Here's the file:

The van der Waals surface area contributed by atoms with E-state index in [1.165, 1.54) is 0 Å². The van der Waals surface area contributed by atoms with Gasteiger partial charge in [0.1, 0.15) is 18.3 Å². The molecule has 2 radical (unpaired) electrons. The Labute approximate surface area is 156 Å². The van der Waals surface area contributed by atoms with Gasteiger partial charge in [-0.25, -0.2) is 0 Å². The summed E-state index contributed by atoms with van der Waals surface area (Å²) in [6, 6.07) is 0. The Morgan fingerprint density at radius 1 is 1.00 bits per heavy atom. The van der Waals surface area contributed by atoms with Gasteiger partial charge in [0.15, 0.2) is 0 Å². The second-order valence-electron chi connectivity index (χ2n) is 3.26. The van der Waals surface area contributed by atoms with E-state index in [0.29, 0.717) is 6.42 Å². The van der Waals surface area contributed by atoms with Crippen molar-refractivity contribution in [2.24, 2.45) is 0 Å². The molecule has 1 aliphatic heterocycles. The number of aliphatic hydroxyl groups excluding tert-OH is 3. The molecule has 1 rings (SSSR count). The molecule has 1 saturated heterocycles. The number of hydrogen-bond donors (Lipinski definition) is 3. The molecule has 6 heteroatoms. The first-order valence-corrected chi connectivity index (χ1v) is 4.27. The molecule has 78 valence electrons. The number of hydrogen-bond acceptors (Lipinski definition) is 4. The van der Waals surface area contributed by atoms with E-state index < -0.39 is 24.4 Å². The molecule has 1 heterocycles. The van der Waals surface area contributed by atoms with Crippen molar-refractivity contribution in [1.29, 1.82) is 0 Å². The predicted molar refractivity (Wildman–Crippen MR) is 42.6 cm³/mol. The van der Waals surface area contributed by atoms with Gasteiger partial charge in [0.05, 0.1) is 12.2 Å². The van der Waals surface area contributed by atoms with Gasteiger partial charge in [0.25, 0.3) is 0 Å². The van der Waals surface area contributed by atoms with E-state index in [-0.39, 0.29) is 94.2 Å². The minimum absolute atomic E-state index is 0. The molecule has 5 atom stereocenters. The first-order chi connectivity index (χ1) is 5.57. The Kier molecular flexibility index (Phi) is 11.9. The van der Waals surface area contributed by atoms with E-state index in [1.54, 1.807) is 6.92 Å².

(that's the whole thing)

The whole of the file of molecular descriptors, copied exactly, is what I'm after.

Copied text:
The van der Waals surface area contributed by atoms with E-state index in [1.165, 1.54) is 0 Å². The van der Waals surface area contributed by atoms with Gasteiger partial charge in [0.1, 0.15) is 18.3 Å². The molecule has 2 radical (unpaired) electrons. The Labute approximate surface area is 156 Å². The van der Waals surface area contributed by atoms with Gasteiger partial charge in [-0.25, -0.2) is 0 Å². The summed E-state index contributed by atoms with van der Waals surface area (Å²) in [6, 6.07) is 0. The Morgan fingerprint density at radius 1 is 1.00 bits per heavy atom. The van der Waals surface area contributed by atoms with Gasteiger partial charge in [0.15, 0.2) is 0 Å². The second-order valence-electron chi connectivity index (χ2n) is 3.26. The van der Waals surface area contributed by atoms with E-state index in [0.29, 0.717) is 6.42 Å². The van der Waals surface area contributed by atoms with Crippen molar-refractivity contribution in [2.24, 2.45) is 0 Å². The molecule has 1 aliphatic heterocycles. The number of aliphatic hydroxyl groups excluding tert-OH is 3. The molecule has 1 rings (SSSR count). The molecule has 1 saturated heterocycles. The number of hydrogen-bond donors (Lipinski definition) is 3. The molecule has 6 heteroatoms. The first-order valence-corrected chi connectivity index (χ1v) is 4.27. The molecule has 78 valence electrons. The number of hydrogen-bond acceptors (Lipinski definition) is 4. The van der Waals surface area contributed by atoms with E-state index < -0.39 is 24.4 Å². The molecule has 1 heterocycles. The van der Waals surface area contributed by atoms with Crippen molar-refractivity contribution in [1.29, 1.82) is 0 Å². The predicted molar refractivity (Wildman–Crippen MR) is 42.6 cm³/mol. The van der Waals surface area contributed by atoms with Gasteiger partial charge in [0.05, 0.1) is 12.2 Å². The van der Waals surface area contributed by atoms with Gasteiger partial charge in [0.25, 0.3) is 0 Å². The van der Waals surface area contributed by atoms with E-state index in [-0.39, 0.29) is 94.2 Å². The minimum absolute atomic E-state index is 0. The molecule has 5 atom stereocenters. The first-order chi connectivity index (χ1) is 5.57. The Kier molecular flexibility index (Phi) is 11.9. The van der Waals surface area contributed by atoms with E-state index in [1.54, 1.807) is 6.92 Å².